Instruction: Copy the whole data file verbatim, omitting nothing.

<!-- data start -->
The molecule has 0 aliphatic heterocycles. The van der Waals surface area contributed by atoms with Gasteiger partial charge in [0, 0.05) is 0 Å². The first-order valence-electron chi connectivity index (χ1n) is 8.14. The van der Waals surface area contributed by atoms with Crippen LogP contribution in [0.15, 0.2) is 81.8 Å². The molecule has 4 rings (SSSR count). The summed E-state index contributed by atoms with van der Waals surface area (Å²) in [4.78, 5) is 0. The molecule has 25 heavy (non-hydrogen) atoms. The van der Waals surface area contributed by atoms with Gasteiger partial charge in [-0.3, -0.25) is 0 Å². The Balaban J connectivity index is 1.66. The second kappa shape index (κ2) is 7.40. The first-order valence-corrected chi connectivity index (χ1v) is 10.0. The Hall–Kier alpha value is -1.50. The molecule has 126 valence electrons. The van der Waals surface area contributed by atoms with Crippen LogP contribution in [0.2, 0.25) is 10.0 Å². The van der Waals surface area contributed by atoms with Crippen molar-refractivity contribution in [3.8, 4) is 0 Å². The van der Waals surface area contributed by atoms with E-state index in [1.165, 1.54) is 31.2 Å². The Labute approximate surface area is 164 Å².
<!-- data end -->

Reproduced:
The molecule has 0 aliphatic heterocycles. The van der Waals surface area contributed by atoms with Gasteiger partial charge in [0, 0.05) is 0 Å². The first-order valence-electron chi connectivity index (χ1n) is 8.14. The van der Waals surface area contributed by atoms with Crippen LogP contribution in [0.15, 0.2) is 81.8 Å². The molecule has 4 rings (SSSR count). The summed E-state index contributed by atoms with van der Waals surface area (Å²) in [4.78, 5) is 0. The molecule has 25 heavy (non-hydrogen) atoms. The van der Waals surface area contributed by atoms with Gasteiger partial charge in [-0.3, -0.25) is 0 Å². The Balaban J connectivity index is 1.66. The second kappa shape index (κ2) is 7.40. The first-order valence-corrected chi connectivity index (χ1v) is 10.0. The Hall–Kier alpha value is -1.50. The molecule has 126 valence electrons. The van der Waals surface area contributed by atoms with Crippen LogP contribution in [0.2, 0.25) is 10.0 Å². The van der Waals surface area contributed by atoms with Crippen molar-refractivity contribution in [3.8, 4) is 0 Å². The van der Waals surface area contributed by atoms with E-state index in [1.165, 1.54) is 31.2 Å². The Labute approximate surface area is 164 Å².